While 90 percent of life may be just showing up, showing up late may be just as bad as never showing up at all. Just ask two creditors who were told for the second time they cannot file claims in the Lehman Brothers bankruptcy case because they filed their claims too late.
U.S. District Court Judge William H. Pauley III affirmed the Bankruptcy Court’s decision denying several creditors’ claims earlier this year because the District Court found that their reasons for missing the claim filing deadline did not constitute “excusable neglect.” Judge Pauley’s decision illustrates the standard used by courts in the Second Circuit (which includes bankruptcy and other federal courts in New York, Connecticut and Vermont) when deciding whether to allow a late-filed claim.
The Bankruptcy Code requires bankruptcy courts to set a claims bar date, the date by which creditors must file proofs of claim. Rule 9006(b)(1) of the Bankruptcy Rules allows certain late claims to be filed, but only if the creditor demonstrates missing the bar date deadline was due to “excusable neglect.” Courts generally consider four factors to determine excusable neglect:
- potential danger of harming the debtor,
- the length of the delay and its potential impact on administering the case,
- the reason for the delay, including whether missing the bar date was within “reasonable control” of the party seeking to file a late claim, and
- whether the late-filing party is acting in “good faith.”
In this case, Judge Pauley used the above standard to affirm the decision issued in May 2010 by U.S. Bankruptcy Judge James Peck of the Southern District of New York. Judge Peck found that the creditors’ reasons for not filing their claims on time did not meet the excusable neglect standard.
The creditors offered several explanations for missing the bar date, including not understanding the legal implications of a particular contract, and miscommunications and lack of coordination among creditors’ employees and their attorneys. Judge Peck ruled that these and other reasons demonstrated “a lack of care or thoughtful attention,” and did not meet the excusable neglect standard. By contrast, Judge Peck had previously let a small number of creditors file their claims late because they exhibited “a reasonable amount of diligence” to determine the effect of the claims bar date, but missed the deadline because of “justifiable confusion.” That small number of creditors “conscientiously” tried to comply with the deadline, Judge Peck found, but were justifiably confused as to which of two claims bar dates applied to their particular claims.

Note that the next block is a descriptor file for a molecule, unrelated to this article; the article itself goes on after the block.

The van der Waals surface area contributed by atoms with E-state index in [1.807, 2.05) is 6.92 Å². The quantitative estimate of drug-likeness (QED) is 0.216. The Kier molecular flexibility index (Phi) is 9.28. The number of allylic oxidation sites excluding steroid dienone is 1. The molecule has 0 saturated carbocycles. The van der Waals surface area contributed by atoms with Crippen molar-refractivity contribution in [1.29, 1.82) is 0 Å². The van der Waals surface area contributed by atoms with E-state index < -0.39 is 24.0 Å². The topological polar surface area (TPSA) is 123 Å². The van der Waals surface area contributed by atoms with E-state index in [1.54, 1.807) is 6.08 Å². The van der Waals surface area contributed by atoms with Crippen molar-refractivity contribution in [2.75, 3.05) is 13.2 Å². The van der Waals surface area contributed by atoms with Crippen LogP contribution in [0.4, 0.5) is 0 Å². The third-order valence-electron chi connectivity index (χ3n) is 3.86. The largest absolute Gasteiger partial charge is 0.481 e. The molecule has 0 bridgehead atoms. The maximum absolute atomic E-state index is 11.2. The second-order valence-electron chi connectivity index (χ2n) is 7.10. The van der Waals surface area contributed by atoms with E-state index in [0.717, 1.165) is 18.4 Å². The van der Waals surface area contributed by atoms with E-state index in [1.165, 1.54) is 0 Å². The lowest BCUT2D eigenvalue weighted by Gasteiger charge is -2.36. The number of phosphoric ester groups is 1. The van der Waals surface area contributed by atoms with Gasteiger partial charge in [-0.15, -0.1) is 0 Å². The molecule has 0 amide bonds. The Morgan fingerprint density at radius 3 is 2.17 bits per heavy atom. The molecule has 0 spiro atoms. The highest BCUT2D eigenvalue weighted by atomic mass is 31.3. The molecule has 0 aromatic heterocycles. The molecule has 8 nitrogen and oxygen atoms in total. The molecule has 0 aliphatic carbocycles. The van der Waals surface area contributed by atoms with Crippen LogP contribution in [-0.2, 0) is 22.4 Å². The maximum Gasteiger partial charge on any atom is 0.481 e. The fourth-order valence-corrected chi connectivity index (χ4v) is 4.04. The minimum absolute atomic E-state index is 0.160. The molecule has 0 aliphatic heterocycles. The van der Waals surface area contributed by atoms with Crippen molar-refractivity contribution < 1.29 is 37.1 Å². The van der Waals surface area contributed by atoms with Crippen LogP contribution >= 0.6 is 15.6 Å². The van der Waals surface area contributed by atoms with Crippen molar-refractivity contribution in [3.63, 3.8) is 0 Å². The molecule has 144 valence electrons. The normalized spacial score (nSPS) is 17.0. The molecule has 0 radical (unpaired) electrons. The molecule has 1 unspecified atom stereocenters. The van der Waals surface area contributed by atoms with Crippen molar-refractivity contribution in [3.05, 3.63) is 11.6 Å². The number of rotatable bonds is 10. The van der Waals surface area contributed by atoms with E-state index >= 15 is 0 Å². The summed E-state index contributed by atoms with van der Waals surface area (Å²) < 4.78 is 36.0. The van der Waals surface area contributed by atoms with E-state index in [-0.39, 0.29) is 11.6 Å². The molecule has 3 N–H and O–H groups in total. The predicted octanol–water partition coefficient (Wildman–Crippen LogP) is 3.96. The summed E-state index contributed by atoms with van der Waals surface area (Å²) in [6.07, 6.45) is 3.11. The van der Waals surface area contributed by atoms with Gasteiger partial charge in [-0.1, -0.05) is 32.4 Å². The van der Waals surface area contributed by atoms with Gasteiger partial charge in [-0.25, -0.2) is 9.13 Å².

Two of the losing creditors appealed to the District Court, but the District Court did not find their arguments persuasive. These two creditors did not learn they had claims until after the claims bar date had passed, but the Bankruptcy Court ruled creditors “act at their peril when they fail to adequately investigate and pursue their rights.” The District Court rejected the losing creditors’ argument that the Bankruptcy Court used an excessively strict standard. Judge Pauley also rejected their argument that late-filed claims would not prejudice the debtor Lehman Brothers. Judge Pauley found that allowing the two creditors’ claims “could have induced another wave” of claims being filed, and further noted that the case is unprecedented in size and already includes more than 66,000 claims.
While creditors trying to bring claims in courts in the Second Circuit must abide by this standard, it is important to note that other circuits use their own particular standards. For example, the Third Circuit (which includes Delaware, Pennsylvania and New Jersey federal courts) did not find excusable neglect when a creditor had notified the claims agent about his claim, but failed to file the required proof of claim on time. By contrast, the Eleventh Circuit (comprised of Florida, Alabama and Georgia federal courts) found excusable neglect in a situation when a creditor knew about the circumstances giving rise to its claim but did not realize it actually had a claim until after the deadline had passed.
The process of filing a claim can be complex and confusing. Failing to meet a filing deadline can greatly imperil a creditor’s chance of collecting on an otherwise valuable claim. Because different courts use different excusable neglect standards, a creditor should take steps to protect its interests as soon as it learns it might have a claim.